The three types of analysis provided solution pathways to overcome the non-sustainable situation detected, which mostly stemmed from the information drawn from the transformation knowledge. Each type of analysis individually offered certain recommendations for actions. The results of the sustainability assessment suggest fixing mainly technical aspects of the treatment plants. However, even though these technicalities can temporarily increase the sustainability at a next ‘snapshot’ assessment, these may not be of long duration. The lack of data in the economic (and to some degree in the social) dimension significantly hampers the ability of this type of analysis to offer long-term, systemic change recommendations. The recommendation here is thus the collection of those data items (as well as those in the technical-environmental dimension) to be able to gain a better understanding of the effects of those aspects on the sustainability of the system.
The stakeholder perspective analysis indicates the desire for more information in general, and technical information about the treatment system and its performance and environmental effects, in particular. Technical trainings at various levels of depth could enhance capacities of technical personnel in treatment plants or the respective personnel in the municipalities and oversight entities. Awareness-raising campaigns, but also openly accessible data observatories for the general public, could boost basic knowledge of citizens and develop their capacities to intervene. The wickedness analysis recommends interventions of (specific) stakeholder groups to design coherent, comprehensive, and adaptable policies. The stakeholder perspective analysis indicates that viewpoints from citizens or citizen-led groups should not be ignored. Therefore, these two types of analysis define a pathway towards systemic change by increasing the knowledge level of stakeholders on technical aspects around wastewater treatment and its environmental effects to make more informed decisions when designing policies. Conversely these policies can enhance the performance of the sustainability assessment by making more threshold values available, and allow for more and broader monitoring –including citizen-led monitoring and data observatories—making its results more meaningful in the long run.
Overall, system knowledge was created individually, but also collectively, from these three types of analysis, providing a snapshot of the current situation (Table 10). In addition, resulting target and transformation knowledge provided both immediate recommendations to improve the sustainability of each of the treatment systems, but also recommendations for systemic change to improve sustainability in the long run. The interplay between the types of analysis is exciting, as each offers an element for recommendation, but only through the collation of the results can a meaningful long-term recommendation be made.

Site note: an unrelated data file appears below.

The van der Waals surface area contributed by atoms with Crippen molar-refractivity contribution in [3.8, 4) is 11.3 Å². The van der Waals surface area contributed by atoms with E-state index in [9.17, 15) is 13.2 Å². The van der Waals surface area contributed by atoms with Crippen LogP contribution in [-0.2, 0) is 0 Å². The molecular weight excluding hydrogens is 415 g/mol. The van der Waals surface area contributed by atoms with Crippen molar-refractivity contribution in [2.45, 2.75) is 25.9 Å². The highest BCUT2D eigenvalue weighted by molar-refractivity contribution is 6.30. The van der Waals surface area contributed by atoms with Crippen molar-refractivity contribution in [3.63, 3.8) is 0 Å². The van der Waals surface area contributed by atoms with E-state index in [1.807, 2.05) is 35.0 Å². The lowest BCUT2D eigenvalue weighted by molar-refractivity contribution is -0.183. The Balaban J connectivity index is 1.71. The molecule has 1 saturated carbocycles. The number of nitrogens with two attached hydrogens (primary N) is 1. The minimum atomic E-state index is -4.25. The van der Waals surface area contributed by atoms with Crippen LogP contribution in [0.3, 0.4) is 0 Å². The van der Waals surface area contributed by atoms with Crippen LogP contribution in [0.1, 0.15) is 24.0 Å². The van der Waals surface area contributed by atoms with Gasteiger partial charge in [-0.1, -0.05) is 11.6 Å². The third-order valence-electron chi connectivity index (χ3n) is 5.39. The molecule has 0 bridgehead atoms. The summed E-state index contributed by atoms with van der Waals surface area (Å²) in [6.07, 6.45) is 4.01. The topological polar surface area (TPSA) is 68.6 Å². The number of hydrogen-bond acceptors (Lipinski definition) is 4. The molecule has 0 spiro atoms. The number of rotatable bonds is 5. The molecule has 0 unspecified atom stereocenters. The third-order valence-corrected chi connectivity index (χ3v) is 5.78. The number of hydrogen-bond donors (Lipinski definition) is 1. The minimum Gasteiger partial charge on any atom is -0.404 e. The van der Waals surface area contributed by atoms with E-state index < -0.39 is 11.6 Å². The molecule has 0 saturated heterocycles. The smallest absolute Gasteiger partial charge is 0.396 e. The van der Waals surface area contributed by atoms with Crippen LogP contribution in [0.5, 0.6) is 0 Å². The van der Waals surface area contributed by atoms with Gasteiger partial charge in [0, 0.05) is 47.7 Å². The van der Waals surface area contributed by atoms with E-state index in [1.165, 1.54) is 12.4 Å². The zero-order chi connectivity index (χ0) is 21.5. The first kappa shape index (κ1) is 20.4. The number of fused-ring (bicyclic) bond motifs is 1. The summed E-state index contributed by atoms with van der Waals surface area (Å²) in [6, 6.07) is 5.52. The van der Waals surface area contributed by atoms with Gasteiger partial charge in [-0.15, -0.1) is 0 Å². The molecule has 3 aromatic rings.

4. Discussion

This article presents and exemplifies a framework for extracting and combining knowledge of three transdisciplinary types of analysis. The aim here was to provide a means of integrating results from types of analysis from different disciplinary backgrounds which may offer pathways on the nexus issue of moving towards sustainable wastewater treatment systems. We propose here a three-step process whereby one: (1) selects for activities in each of the types of analysis that generate system, target and transformation knowledge, (2) matches the results from those activities to the knowledge type, and then (3) analyses the knowledge generated for each type of analysis, as well as across them.
These three types of analysis proved that non-model methods can furnish system knowledge and provide information about interlinkages. The underlying conceptual system description for the sustainability assessment as presented in Benavides et al. [37] is very close to system representations such as causal loop diagrams that support the visualization of interlinkages between system elements. The drawings used, mostly to derive target knowledge for the stakeholder perspective analysis, are simplified versions of system representations showing interlinkages not only of the bio-physical aspects but also about the human interactions within these, thus moving towards more comprehensive system representations (e.g., [37,50,51]). In addition, findings suggest that consciously applying transdisciplinary research principles that explicitly target all three areas of knowledge generation are critical to overcome the status of simply describing the system and moving towards solution pathways. In terms of specific results for the particular cases of the two treatment systems assessed here in Mexico and Guatemala, each type of analysis provided system, target, and transformation knowledge. While system knowledge showed a snapshot of the situation, the other two levels of knowledge offered insights into solution pathways towards sustainability. While each type of analysis indicated particular elements of the situation (high degree of wickedness, diverse stakeholder landscape, lack of economic data) as well as for solution pathways (involvement of certain stakeholders, increasing technical knowledge, fixing technical problems), collating the results offered meaningful perspectives highlighting reinforcing elements (e.g., improved information flows, specific targeting of stakeholders for deliberations on policies, focused data collection efforts to strengthen sustainability determination). At the same time, the results also highlighted very different aspects (stakeholders, data, policy process).